November 24, 2020 

Clips from Alleghany


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 By martin newkom

01/09/2007  8:14AM

I do not believe Richard Holman
to be a relative of Joe Holman
as I was told that no relative
of Joe worked at the Sixteen.
 By John Yuma

12/27/2006  8:39AM

Was Joe Holman any relation to Richard Holman of Sonora, Calif. who worked for a short time at the 16:1 mine? Richard was a very interesting person and had some really good stories to tell. He owned the foundary in Sonora and was a friend of John Hiezer who also had many good 16:1 stories.
 By martin newkom

12/24/2006  2:00PM

As our British brothers say:
"Good Show" in 2007!!
 By martin newkom

12/24/2006  1:57PM

For Yuma's Info. I do know a
family in GV named Kuhwarth.
Not from Alleghany though. A
Kuhwarth son is married to the
daughter of Joe Holman who was
a dynamite man in the Empire
mine years ago. I do know of
two ladies living in Yuba City
and Penn Valley who were born
in Alleghany.

12/23/2006  11:38PM

Mr. Miller confided in Scoop, who gets to edit his ramblings. He is moving towards the Red Star mine. Management has verified gold along the strike from Rainbow mine to Sixteen to One mine, to Tightner mine. The previous company employed crew quit in 1965. Its OME loan dried up, as did the miners. The Red Star was their last target for survival as an operating mine. Mike believes that a pocket is deposited in the ground the crew will be exploring or developing. He has data that leads him to estimate the range of $5,000,000 to 10,000,000 (spot bullion value) as highly likely.

His “reserves” (quartz and gold previously mined) are being cashed into money to meet the approximate $90,000 monthly burn figure. Management has about five weeks of reserves to cover expenses. It’s too much math for Scoop, but the situation is: if no more gold is found in five weeks, the company can meet payroll. The future looks pretty good. Five weeks of working capital! Five weeks generated by the gold already in the bank, a value which is more valuable than reserves. Will five weeks be long enough to break into a high grade gold pocket?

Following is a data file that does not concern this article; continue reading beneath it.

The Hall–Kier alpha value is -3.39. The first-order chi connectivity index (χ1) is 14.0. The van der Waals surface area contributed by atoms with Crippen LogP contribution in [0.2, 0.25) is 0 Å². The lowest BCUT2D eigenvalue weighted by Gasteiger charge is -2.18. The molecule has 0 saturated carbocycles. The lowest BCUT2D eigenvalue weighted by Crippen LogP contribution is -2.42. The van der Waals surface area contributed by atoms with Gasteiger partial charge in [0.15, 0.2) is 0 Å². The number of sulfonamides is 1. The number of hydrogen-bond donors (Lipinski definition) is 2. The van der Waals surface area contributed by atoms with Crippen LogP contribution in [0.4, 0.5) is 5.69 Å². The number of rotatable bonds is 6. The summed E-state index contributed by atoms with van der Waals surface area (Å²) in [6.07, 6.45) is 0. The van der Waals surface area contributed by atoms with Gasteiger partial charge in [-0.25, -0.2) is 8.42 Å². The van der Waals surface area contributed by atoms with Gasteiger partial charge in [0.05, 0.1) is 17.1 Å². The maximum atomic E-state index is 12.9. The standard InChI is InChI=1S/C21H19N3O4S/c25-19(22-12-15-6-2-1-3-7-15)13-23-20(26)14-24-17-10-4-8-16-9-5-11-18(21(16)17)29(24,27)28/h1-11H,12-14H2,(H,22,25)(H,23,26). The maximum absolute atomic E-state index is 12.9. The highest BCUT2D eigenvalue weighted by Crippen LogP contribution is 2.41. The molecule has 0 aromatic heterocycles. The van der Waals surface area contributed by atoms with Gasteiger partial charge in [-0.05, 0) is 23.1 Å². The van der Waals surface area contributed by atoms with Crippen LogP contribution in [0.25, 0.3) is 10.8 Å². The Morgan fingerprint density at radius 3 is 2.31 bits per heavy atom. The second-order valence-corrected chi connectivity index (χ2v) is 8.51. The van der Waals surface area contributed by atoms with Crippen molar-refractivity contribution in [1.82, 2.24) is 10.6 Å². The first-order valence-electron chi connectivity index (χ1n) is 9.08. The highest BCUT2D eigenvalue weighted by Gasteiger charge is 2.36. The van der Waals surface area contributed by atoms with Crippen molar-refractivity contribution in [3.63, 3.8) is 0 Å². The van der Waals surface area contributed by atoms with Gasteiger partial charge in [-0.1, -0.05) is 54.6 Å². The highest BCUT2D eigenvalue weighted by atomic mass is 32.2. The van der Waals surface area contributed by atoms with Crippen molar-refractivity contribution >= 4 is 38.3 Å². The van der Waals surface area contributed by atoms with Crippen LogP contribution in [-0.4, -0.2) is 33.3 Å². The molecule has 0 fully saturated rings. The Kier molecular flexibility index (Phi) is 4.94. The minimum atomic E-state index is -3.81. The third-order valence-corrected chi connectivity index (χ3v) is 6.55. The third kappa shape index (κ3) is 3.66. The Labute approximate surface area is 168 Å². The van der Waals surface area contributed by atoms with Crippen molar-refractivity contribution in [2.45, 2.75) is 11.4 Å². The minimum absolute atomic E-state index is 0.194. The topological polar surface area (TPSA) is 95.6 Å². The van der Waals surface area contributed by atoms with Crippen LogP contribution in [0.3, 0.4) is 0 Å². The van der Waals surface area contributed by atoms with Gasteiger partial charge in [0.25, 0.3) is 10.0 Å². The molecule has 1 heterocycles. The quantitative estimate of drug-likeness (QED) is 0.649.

On Friday the reported advancement along the 1000 foot level was thirty feet for the day. At a burn rate of $90,000 in a twenty-day month, a day costs $4,500 or $150 a foot.

Scoop’s take on current affairs:
1. the target and the pursuit are well justified.
2. everything else related to company affairs are very positive.
 By Maverick

12/23/2006  5:44PM

Hey, Mike, Rae, David, Kyle, Ian, and all the rest of you incredible hold outs from the Golden days of Gold.
Here's to 2007 and another 1,000 ounce pocket! May the good Gold Gremlins be with you.
In the meantime have a great New Year celebration but take it esy on the new couple at Caseys. I might even get up there to add to the confusion!
 By smithsgold

12/23/2006  8:43AM

Wishing everyone at the Sixteen to One a Very Merry Christmas.
Would Love to hear about Mike's last Trip to The Brown Bear Mine some of his pasted trips have been let's say Entertaining.

Jeff Smith
 By mnewkom

12/22/2006  9:10PM

No, I didn't know anyone there.
My grandma talked about some
families there. one that comes
up is O'Donnell. My grandpa
had frequent card and checker
games with H.L. Johnson. A
relative of My grandpa's
brother's wife had a lot to do
with building the H.L. Johnson
house in the town.
 By John Yuma

12/22/2006  7:07PM

Did you know any of the Kuhfeld or Wyllie family?
 By martin newkom

12/21/2006  2:07PM

In January, 1907 my mom Dorothy
Armstrong, living in Alleghany
with her folks and sister, Helen turned One Year Old.
In those days the town was
snowed in when big snow came.
Dorothy's dad and his brother,
John owned and ran the general
store there then.

12/19/2006  5:55PM

Three job applicants started the required forty-hour MSHA training program for new miners. The company has three certified instructors: Ian Haley, Ernie Locatelli and Michael Miller. Yesterday Mike gave the introduction including miners’ rights and a historical presentation of the mining industry, the company, the mine and the law. He took them to the mine where Ernie took over. Ian will work with them later in the week.